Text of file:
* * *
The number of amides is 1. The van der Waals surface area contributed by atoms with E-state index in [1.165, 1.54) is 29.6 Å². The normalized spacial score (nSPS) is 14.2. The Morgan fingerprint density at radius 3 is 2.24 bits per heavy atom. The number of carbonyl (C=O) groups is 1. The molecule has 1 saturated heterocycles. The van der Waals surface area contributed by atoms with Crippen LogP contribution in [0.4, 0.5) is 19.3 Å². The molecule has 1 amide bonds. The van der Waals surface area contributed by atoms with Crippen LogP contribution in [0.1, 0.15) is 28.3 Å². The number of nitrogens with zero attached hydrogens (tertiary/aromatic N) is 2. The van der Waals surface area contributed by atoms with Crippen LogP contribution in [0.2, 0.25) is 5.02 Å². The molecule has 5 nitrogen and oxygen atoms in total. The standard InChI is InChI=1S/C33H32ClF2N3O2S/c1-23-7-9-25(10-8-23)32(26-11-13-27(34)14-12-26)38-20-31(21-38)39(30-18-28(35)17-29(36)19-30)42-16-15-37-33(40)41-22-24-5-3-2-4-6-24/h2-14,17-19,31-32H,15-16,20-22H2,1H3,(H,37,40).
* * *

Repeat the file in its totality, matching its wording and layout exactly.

The number of amides is 1. The van der Waals surface area contributed by atoms with E-state index in [1.165, 1.54) is 29.6 Å². The normalized spacial score (nSPS) is 14.2. The Morgan fingerprint density at radius 3 is 2.24 bits per heavy atom. The number of carbonyl (C=O) groups is 1. The molecule has 1 saturated heterocycles. The van der Waals surface area contributed by atoms with Crippen LogP contribution in [0.4, 0.5) is 19.3 Å². The molecule has 1 amide bonds. The van der Waals surface area contributed by atoms with Crippen LogP contribution in [0.1, 0.15) is 28.3 Å². The number of nitrogens with zero attached hydrogens (tertiary/aromatic N) is 2. The van der Waals surface area contributed by atoms with Crippen LogP contribution in [0.2, 0.25) is 5.02 Å². The molecule has 5 nitrogen and oxygen atoms in total. The standard InChI is InChI=1S/C33H32ClF2N3O2S/c1-23-7-9-25(10-8-23)32(26-11-13-27(34)14-12-26)38-20-31(21-38)39(30-18-28(35)17-29(36)19-30)42-16-15-37-33(40)41-22-24-5-3-2-4-6-24/h2-14,17-19,31-32H,15-16,20-22H2,1H3,(H,37,40).